Surgeon General Murthy Urges Physicians to Fight Opioid Addiction

U.S. Surgeon General Vivek Murthy sent a letter to more than 2.3 million physicians requesting help to combat the ongoing opioid epidemic. In the letter, he outlined how the epidemic began, the role doctors have played and how health care providers can be part of the solution.

It’s the first time a surgeon general has sent a letter directly to the country’s health care professionals requesting support to address a public health crisis, according to the U.S. Department of Health and Human Services.

“This is one of our greatest public health threats, and it’s one that we need to respond to with speed and urgency,” Murthy said on CBS This Morning.

The letter urged health care providers to pledge to:

  • Learn to treat pain safely and effectively.
  • Screen patients for opioid use disorders and connect them with evidence-based treatment.
  • Address addiction as a chronic illness, not a moral failing.

In the letter, Murthy wrote that the opioid epidemic began with increased pressure on doctors to aggressively treat pain in the 1990s, which led to a drastic increase in opioid prescriptions. It was exacerbated by pharmaceutical companies that heavily marketed opioids to doctors, sometimes inaccurately. As a result, deaths from opioid overdoses quadrupled from 1999 to 2014.

Murthy doesn’t want to point fingers at anyone, though.

“We have a tendency in this country to look to blame first without thinking about how to constructively bring people together to be part of the solution,” Murthy said. “This is our opportunity to look at how to bring people together around the country.”

The letter was accompanied by a pocket card that outlines the Centers for Disease Control and Prevention’s opioid prescribing guidelines.

One of the surgeon general’s primary goals, and one of his most difficult challenges, is to change the way Americans think about addiction.

“For far too long addiction has carried too much stigma with it,” Murthy said. “It’s been looked at as a moral failing, as a character flaw. That’s not true. Addiction is a chronic disease of the brain. We have to treat it with the same urgency, the same scale, the same compassion that we would any other illness.”

Murthy has been touring the country to visit communities affected by the opioid epidemic. He’s spoken with health care providers, local leaders and individuals who have recovered from opioid addiction.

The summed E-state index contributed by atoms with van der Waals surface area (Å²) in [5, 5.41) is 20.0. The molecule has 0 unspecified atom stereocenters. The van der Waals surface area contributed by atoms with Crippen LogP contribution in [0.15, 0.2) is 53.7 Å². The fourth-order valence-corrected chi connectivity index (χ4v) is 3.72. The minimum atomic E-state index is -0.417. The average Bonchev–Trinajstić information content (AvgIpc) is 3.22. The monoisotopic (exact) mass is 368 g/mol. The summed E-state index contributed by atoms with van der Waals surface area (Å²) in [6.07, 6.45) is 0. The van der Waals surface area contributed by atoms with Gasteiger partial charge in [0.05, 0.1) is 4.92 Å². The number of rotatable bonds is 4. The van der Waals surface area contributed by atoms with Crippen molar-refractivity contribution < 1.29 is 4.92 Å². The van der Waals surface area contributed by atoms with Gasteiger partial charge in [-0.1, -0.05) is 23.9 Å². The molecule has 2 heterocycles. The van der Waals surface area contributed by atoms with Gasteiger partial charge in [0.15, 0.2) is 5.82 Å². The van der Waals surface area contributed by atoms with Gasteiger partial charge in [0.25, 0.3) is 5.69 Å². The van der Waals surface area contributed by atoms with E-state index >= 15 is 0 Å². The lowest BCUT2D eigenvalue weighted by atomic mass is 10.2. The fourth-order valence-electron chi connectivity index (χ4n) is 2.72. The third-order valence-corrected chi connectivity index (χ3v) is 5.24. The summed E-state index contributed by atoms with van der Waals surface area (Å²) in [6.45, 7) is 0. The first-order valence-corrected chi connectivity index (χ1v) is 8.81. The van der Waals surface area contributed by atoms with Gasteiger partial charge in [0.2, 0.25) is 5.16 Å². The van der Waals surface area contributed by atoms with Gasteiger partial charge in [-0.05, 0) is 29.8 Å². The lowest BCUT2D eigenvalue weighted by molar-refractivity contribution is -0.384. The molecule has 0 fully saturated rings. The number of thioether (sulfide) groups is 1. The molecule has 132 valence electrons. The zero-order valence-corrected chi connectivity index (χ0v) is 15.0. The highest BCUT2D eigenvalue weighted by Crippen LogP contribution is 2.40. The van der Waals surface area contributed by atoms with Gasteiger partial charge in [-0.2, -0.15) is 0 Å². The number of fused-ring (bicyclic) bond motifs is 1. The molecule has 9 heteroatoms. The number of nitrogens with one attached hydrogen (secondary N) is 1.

Surgeon General Continues Turn the Tide Tour

The Turn the Tide Tour began on April 5 at a drug rehab facility in Baltimore, Maryland. There, Murthy praised the city of Baltimore and the state of Maryland for taking proactive steps to address opioid addiction and to provide comprehensive treatment.

But Murthy emphasized that there was still a lot of work to be done in Maryland and other parts of the country.

“There are many communities across the country where people don’t want treatment centers,” Murthy told the Baltimore Sun in April. “Where they feel that these kind of centers bring bad people in their community. In addition to investment money, we need to help people understand the importance of these centers and shift how people think about addiction.”

The surgeon general has visited 11 communities this summer.

In Seattle, Washington, Murthy visited the Seattle Police Department where he learned about police efforts to combat addiction by equipping officers with naloxone, a medication that treats the effects of an opioid overdose.

At his latest stop at the Saint Barnabas Medical Center near Newark, New Jersey, Murthy told a standing-room-only audience that medical school trained him to believe opioids weren’t addictive when they were used to treat pain.

The surgeon general wants every doctor to be able to recognize and diagnose a substance use disorder. He told CBS Morning News that he believes health care providers will rise to the challenge.

“I’ve found clinicians are eager to help,” Murthy said. “We want them to be a part of the solution.”

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